16 is an interesting runway. Final brings you across a nice wide farmer's field to cross a country road to a turf landing before you reach the asphalt strip. The strip is a STEEP downhill grade, if you haven't landed on the turf its best to go around. As we taxied to the approach end I found a trench recently dug for the irrigation line. It was filled in but I hadn't inspected the work. Being cautious I decided to line up prior to that line of new construction. ("Nothing so worthless as the altitude above you or the runway behind you...") Still plenty of room for Sally to take off and we were airborne just as we reached the asphalt.

The challenge was coming back in. I wanted to land beyond the new irrigation line but prior to the asphalt. We like challenges.

Video here: Irrigation

Practice Precautionary Emergency Landing (PPEL) or Emergency Landing Pattern (ELP). This procedure can be used when you suspect an engine problem. Its still running but something isn't quite right and it could quit at any time. The idea is to turn toward the nearest runway and climb at best speed (Vy) to get to a point where you can glide to a "High Key", a position over the runway 2000' above field elevation.  Then use a gentle spiral to reach a "Low Key" at Traffic Pattern Altitude (TPA) and adjust as necessary once "the field is made". I can use more practice as my pattern was a bit too tight (e below). Try this sometime.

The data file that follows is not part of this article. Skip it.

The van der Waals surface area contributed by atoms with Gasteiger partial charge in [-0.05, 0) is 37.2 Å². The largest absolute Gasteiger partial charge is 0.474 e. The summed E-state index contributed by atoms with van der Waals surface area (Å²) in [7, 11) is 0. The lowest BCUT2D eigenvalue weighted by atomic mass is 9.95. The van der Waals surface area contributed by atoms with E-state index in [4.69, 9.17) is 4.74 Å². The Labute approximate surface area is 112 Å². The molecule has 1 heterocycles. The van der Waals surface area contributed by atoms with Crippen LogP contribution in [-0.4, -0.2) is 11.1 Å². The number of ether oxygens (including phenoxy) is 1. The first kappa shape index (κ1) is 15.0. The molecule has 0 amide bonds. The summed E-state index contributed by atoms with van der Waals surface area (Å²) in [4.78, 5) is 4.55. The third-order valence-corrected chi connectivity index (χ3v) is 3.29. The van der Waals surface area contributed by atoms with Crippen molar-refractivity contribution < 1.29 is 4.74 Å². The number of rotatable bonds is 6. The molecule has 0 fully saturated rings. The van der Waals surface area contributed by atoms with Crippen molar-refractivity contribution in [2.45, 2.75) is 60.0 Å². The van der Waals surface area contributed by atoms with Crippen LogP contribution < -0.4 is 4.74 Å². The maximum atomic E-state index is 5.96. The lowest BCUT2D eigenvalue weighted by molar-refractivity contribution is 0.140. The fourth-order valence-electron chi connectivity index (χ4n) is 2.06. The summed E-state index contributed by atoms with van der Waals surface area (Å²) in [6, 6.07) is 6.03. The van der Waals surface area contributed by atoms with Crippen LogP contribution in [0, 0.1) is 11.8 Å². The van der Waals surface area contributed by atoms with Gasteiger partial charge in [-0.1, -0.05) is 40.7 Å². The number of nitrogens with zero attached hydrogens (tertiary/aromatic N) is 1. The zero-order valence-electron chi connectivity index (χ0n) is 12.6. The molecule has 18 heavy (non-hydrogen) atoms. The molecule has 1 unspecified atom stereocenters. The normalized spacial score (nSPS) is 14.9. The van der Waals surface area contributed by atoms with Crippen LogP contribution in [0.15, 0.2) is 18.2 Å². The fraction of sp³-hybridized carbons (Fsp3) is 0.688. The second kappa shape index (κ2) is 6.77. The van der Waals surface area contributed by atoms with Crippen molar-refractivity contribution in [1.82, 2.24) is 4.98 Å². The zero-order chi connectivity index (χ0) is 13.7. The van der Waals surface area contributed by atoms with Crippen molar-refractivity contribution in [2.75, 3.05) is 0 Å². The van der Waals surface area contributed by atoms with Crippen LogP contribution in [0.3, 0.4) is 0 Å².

Video Notes:

  1. It was darker due to cloud cover and time of day. I was glad to capture the glass panel.
  2. I tried using "Picture in Picture" for the first time.
  3. I got a haircut (Tom, not military but close enough)
  4. I ordered a prop filter from Aircraft Spruce. That may cure my exposure problem (or make it worse).

Tuesday, April 1, 2014

High Work

TAS = 114kts